Category Archives: developing artists

Joplin’s Ghost, Tananarive Due, Atria Books, New York, 2005, Kindle

I abandoned The Artist’s Rule…not due to any reason associated with the book but my I’m not ready to focus on any spirit/life work right now.  Instead I found myself reading Joplin’s Ghost by Tananarive Due…my second foray into what is labelled sci-fi/paranormal genre.  My first was an Octavia Butler novel (I can’t recall which one) that I commanded myself to finish.  It was among the first books I dropped for Bookcrossing.

Joplin’s Ghost went beyond what I expected! The story is woven seamlessly and beautifully with  gems of history (and I guess that all good fiction writers do this) which captivated me to want to know so much more about Scott Joplin and kept me reflecting on the trails  and trials that early artists had to create and blaze.  Due made the personal agony very real by pitting Joplin’s thoughts and emotions and ego against the thoughts and emotions and ego of an uprising young woman coming of age in current times.

The book opens with Scott’s voice and the next chapter is the voice of Phoenix, the artist in contemporary times and continues to flip back and forth until their experiences merge intimately and passionately in the middle of the book (which held me wondering where it was all going and not at all predictable) and the end of the book their lives (Scott’s and Phoenix’s) battle to separate.  But what is history if not a mirrored reflection for us to study as we go forward…can you say Sankofa.

Due creates two parallel love stories; one being Scott’s love and passion for his second wife, Freddie; the other, Phoenix’s and Carlos’s,  a young music journalist who is the only one willing to believe Phoenix’s encounters with the ghost of Joplin.  There are a hosts of supporting characters which are interesting but slightly predictable in their roles…but the story development makes up for what lacks in character development and the central characters have strong situations and good personal dialogue.

In addition to exploring musical history, Due also handles the world and violence associated with hip-hop moguls, along with the dynamics of family relationships to create a very natural feel to the tensions and the dramas.  I think it would be a great cross-generational read with teenager not only for the educational resource but the action in the story is fast-paced enough for young people and the situations the characters continually face sparks plenty of opportunities for moral and philosophical and financial discussions.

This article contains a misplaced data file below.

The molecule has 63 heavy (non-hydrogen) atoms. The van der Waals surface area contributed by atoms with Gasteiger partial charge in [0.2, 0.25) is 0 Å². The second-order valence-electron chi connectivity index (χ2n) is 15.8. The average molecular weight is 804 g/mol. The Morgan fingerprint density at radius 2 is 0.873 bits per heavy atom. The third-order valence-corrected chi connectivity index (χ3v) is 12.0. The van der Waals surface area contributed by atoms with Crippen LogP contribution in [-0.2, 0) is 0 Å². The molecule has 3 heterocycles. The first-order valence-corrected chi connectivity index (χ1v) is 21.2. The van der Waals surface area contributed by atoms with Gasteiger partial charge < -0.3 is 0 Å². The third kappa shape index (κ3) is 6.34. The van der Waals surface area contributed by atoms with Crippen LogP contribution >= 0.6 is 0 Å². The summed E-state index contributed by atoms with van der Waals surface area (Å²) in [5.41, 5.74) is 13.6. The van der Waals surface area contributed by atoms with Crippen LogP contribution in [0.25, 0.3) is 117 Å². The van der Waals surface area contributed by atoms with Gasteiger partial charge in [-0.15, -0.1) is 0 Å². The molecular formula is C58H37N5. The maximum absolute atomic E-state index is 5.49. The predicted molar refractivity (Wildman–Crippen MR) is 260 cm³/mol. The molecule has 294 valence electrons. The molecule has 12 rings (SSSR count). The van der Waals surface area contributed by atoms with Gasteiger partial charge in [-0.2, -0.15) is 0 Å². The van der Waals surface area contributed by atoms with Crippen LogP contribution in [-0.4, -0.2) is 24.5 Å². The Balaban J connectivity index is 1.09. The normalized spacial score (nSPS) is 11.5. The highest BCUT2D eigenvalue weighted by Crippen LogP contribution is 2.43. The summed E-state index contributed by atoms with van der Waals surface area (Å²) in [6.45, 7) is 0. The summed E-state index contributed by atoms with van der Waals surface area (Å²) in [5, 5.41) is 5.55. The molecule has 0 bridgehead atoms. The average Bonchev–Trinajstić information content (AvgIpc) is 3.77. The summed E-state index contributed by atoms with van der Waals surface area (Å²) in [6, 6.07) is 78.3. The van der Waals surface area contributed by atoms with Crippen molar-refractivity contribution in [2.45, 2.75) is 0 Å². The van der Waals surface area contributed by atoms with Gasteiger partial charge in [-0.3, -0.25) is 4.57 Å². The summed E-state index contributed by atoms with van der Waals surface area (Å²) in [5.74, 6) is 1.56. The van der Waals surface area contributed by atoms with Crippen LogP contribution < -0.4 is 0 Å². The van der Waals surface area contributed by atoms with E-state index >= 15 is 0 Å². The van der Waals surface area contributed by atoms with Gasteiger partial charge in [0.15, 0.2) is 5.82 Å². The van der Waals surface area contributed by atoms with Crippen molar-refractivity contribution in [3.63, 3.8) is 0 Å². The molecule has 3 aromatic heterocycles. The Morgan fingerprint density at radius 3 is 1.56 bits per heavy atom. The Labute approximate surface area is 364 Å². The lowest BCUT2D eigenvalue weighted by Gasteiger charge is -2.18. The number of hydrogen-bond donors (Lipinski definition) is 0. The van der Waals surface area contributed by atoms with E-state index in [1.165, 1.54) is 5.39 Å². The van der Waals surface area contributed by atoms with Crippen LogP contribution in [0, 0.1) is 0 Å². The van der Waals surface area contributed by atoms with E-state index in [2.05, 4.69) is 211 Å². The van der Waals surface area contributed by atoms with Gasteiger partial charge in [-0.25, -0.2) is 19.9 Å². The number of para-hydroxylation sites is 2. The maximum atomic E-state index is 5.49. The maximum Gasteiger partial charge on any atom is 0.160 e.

To find more out about the book:

http://books.simonandschuster.com/Joplin’s-Ghost/Tananarive-Due/9780743449038

I will be reading more books from Due.

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Filed under African American, Authors, developing artists, Fiction, history, Joplin's Ghost, Kindle, Multi-racial, musical, musical

The View From the Studio Door, by Ted Orland

This is a book about the process of how art gets made.  For me the main benefit I received is what I perceive to also be the main intent of the book and that is to encourage artists to first and foremost have an indepth conversation with one self about how we create.  Just about every page I found myself talking to myself…out loud!  Occassionally I would say something I wanted to hold on to and think,  “I need to write this down” for further exploration.  Its a small book intimate book but it took me a few weeks to really complete it due to reading a page, talking to myself, writing, then falling asleep for the night process.  I even started going to bed a little earlier to accommodate the energy reading it would create.

Orland seems to offer this exploration of one’s process as a 2 part cycle…first, engages the artist as individual; second, engages the artist as part of a community…with other artists, audience, and then just as a community member in the largest implication of just being citizens, family members, etc.